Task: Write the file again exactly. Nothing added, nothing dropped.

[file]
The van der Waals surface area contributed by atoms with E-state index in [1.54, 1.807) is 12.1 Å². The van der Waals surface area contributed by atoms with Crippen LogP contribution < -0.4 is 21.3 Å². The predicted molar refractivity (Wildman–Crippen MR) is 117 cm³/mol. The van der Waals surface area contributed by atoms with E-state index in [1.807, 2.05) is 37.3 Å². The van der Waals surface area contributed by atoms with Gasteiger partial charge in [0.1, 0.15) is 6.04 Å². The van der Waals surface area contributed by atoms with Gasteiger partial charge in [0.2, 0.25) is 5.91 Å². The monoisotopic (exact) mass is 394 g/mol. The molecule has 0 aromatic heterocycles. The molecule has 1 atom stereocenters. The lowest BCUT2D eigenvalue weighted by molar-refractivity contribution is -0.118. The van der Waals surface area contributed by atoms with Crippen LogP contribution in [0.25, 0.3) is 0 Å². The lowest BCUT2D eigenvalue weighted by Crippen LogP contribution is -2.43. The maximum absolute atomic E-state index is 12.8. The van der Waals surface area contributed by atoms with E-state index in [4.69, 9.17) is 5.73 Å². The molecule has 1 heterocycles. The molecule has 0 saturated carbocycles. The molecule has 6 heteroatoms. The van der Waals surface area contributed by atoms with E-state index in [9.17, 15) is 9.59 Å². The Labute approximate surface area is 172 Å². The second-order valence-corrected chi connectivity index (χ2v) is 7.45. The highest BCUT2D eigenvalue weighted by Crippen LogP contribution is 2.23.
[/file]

The van der Waals surface area contributed by atoms with E-state index in [1.54, 1.807) is 12.1 Å². The van der Waals surface area contributed by atoms with Crippen LogP contribution < -0.4 is 21.3 Å². The predicted molar refractivity (Wildman–Crippen MR) is 117 cm³/mol. The van der Waals surface area contributed by atoms with E-state index in [1.807, 2.05) is 37.3 Å². The van der Waals surface area contributed by atoms with Gasteiger partial charge in [0.1, 0.15) is 6.04 Å². The van der Waals surface area contributed by atoms with Gasteiger partial charge in [0.2, 0.25) is 5.91 Å². The monoisotopic (exact) mass is 394 g/mol. The molecule has 0 aromatic heterocycles. The molecule has 1 atom stereocenters. The lowest BCUT2D eigenvalue weighted by molar-refractivity contribution is -0.118. The van der Waals surface area contributed by atoms with Crippen LogP contribution in [0.25, 0.3) is 0 Å². The lowest BCUT2D eigenvalue weighted by Crippen LogP contribution is -2.43. The maximum absolute atomic E-state index is 12.8. The van der Waals surface area contributed by atoms with E-state index in [4.69, 9.17) is 5.73 Å². The molecule has 1 heterocycles. The molecule has 0 saturated carbocycles. The molecule has 6 heteroatoms. The van der Waals surface area contributed by atoms with E-state index in [9.17, 15) is 9.59 Å². The Labute approximate surface area is 172 Å². The second-order valence-corrected chi connectivity index (χ2v) is 7.45. The highest BCUT2D eigenvalue weighted by Crippen LogP contribution is 2.23.